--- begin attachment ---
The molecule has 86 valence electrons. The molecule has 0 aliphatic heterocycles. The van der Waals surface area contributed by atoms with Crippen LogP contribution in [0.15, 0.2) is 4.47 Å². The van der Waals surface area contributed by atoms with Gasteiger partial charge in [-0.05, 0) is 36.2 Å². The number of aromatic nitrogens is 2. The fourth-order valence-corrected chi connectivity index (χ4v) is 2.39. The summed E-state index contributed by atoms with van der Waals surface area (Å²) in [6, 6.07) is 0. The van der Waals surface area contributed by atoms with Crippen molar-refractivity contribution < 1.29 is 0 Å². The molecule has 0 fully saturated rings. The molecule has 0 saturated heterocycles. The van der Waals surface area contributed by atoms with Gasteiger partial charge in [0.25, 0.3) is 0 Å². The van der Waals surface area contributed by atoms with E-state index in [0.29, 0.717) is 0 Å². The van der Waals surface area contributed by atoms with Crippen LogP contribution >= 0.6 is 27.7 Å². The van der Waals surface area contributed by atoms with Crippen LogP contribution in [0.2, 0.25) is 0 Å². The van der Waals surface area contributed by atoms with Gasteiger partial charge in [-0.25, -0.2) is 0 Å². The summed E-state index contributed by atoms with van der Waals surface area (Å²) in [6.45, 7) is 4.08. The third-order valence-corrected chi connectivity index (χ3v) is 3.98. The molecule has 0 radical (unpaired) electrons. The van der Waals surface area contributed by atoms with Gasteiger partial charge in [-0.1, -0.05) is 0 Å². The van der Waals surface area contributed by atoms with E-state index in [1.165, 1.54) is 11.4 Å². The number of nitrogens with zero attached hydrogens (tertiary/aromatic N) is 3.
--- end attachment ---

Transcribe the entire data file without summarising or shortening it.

The molecule has 86 valence electrons. The molecule has 0 aliphatic heterocycles. The van der Waals surface area contributed by atoms with Crippen LogP contribution in [0.15, 0.2) is 4.47 Å². The van der Waals surface area contributed by atoms with Gasteiger partial charge in [-0.05, 0) is 36.2 Å². The number of aromatic nitrogens is 2. The fourth-order valence-corrected chi connectivity index (χ4v) is 2.39. The summed E-state index contributed by atoms with van der Waals surface area (Å²) in [6, 6.07) is 0. The van der Waals surface area contributed by atoms with Crippen molar-refractivity contribution < 1.29 is 0 Å². The molecule has 0 fully saturated rings. The molecule has 0 saturated heterocycles. The van der Waals surface area contributed by atoms with Gasteiger partial charge in [0.25, 0.3) is 0 Å². The van der Waals surface area contributed by atoms with E-state index in [0.29, 0.717) is 0 Å². The van der Waals surface area contributed by atoms with Crippen LogP contribution >= 0.6 is 27.7 Å². The van der Waals surface area contributed by atoms with Crippen LogP contribution in [0.2, 0.25) is 0 Å². The van der Waals surface area contributed by atoms with Gasteiger partial charge in [-0.25, -0.2) is 0 Å². The summed E-state index contributed by atoms with van der Waals surface area (Å²) in [6.45, 7) is 4.08. The third-order valence-corrected chi connectivity index (χ3v) is 3.98. The molecule has 0 radical (unpaired) electrons. The van der Waals surface area contributed by atoms with Gasteiger partial charge in [-0.1, -0.05) is 0 Å². The van der Waals surface area contributed by atoms with E-state index in [1.165, 1.54) is 11.4 Å². The number of nitrogens with zero attached hydrogens (tertiary/aromatic N) is 3.